US-based companies will be allowed to resume business with Chinese networking company Huawei, following an apparent reversal from US President Donald Trump, according to Business Insider.
The lifting of the Huawei ban in the US — handed down by the US Department of Commerce in May — was reportedly the result of ongoing discussions at the G20 summit in Japan, and a concession to Chinese president Xi Jinping to resume negotiations over US-China trade relations.
Here’s what it means: Companies in the US will once again be able to sell their products and access to services to Huawei.
This will allow Huawei to continue to conduct business with companies such as Google and Qualcomm, which are key partners that enable the Chinese company’s business in a number of ways. For example, Huawei may be able to continue to provide access to the Google Play Store and other Google services for its Android-based smartphones.
It will also be able to continue using hardware like Qualcomm’s Snapdragon mobile chipset to design and build those mobile devices, which means the capabilities of Huawei’s smartphones will remain in-line with other flagship devices.
The bigger picture: While Huawei will be able to resume sourcing its components and services from US-based companies, this shift from the US is unlikely to inspire US or European companies’ trust in Huawei — or inclusion in their networking plans.
A key reason why Huawei isn’t a major participant in the network infrastructure of the US mobile market is that security officials don’t trust that the company’s equipment is secure from Chinese espionage. This wariness has also spread beyond the US and through much of Europe in the last year, with countries like France, Germany, and the UK increasing scrutiny on Huawei networking components.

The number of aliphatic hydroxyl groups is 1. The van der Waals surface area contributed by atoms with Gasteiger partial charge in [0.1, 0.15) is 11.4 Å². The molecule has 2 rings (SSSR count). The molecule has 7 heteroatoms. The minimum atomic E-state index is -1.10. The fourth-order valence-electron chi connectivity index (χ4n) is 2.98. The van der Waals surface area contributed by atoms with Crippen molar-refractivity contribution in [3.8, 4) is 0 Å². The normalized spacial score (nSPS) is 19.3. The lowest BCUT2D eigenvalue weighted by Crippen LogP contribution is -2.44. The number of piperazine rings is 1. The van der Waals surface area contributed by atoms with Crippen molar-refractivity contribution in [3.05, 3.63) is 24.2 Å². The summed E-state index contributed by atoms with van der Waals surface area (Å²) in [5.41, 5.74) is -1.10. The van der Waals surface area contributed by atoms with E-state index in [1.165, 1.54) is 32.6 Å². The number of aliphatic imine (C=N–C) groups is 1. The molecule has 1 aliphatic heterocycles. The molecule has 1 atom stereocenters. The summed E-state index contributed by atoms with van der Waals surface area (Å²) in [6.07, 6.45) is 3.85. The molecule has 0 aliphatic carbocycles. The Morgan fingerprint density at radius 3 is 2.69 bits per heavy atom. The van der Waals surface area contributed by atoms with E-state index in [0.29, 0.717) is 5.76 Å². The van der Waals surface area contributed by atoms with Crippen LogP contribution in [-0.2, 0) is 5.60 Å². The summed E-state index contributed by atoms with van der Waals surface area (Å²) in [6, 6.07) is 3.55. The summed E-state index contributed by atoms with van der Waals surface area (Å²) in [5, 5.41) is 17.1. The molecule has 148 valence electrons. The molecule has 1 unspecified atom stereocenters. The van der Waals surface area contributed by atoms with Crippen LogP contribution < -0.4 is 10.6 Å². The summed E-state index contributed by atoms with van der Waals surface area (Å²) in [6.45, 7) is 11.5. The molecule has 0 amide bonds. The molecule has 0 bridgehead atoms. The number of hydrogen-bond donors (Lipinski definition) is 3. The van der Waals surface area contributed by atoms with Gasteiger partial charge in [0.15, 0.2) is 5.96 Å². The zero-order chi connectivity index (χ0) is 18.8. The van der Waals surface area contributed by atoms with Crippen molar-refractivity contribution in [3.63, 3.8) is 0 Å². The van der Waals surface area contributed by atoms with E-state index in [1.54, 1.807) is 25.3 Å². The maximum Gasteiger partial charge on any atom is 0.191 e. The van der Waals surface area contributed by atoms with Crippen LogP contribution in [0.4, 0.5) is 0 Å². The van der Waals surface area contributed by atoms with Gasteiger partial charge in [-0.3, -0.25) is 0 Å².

Reopening the US market for Huawei as a customer doesn’t address concerns from security officials about the company’s ability to supply trustworthy radios and networking equipment. That means it’s unlikely to reverse decisions like the UK’s determination that Huawei equipment shouldn’t be used for “core parts” of the country’s 5G infrastructure.
With likely limited opportunity in the US and in Europe’s networking upgrades, Huawei’s path forward as an enterprise supplier — especially outside of China — remains murky. This comes at perhaps the most inopportune time, as countries around the world gear up to spend tens of billions of dollars annually for the next few years to get 5G networks off the ground.
For instance, distrust toward Huawei in Europe could pave the way for Ericsson, Nokia, and other companies in the networking space to grab a larger share of 5G network infrastructure contracts in the coming years.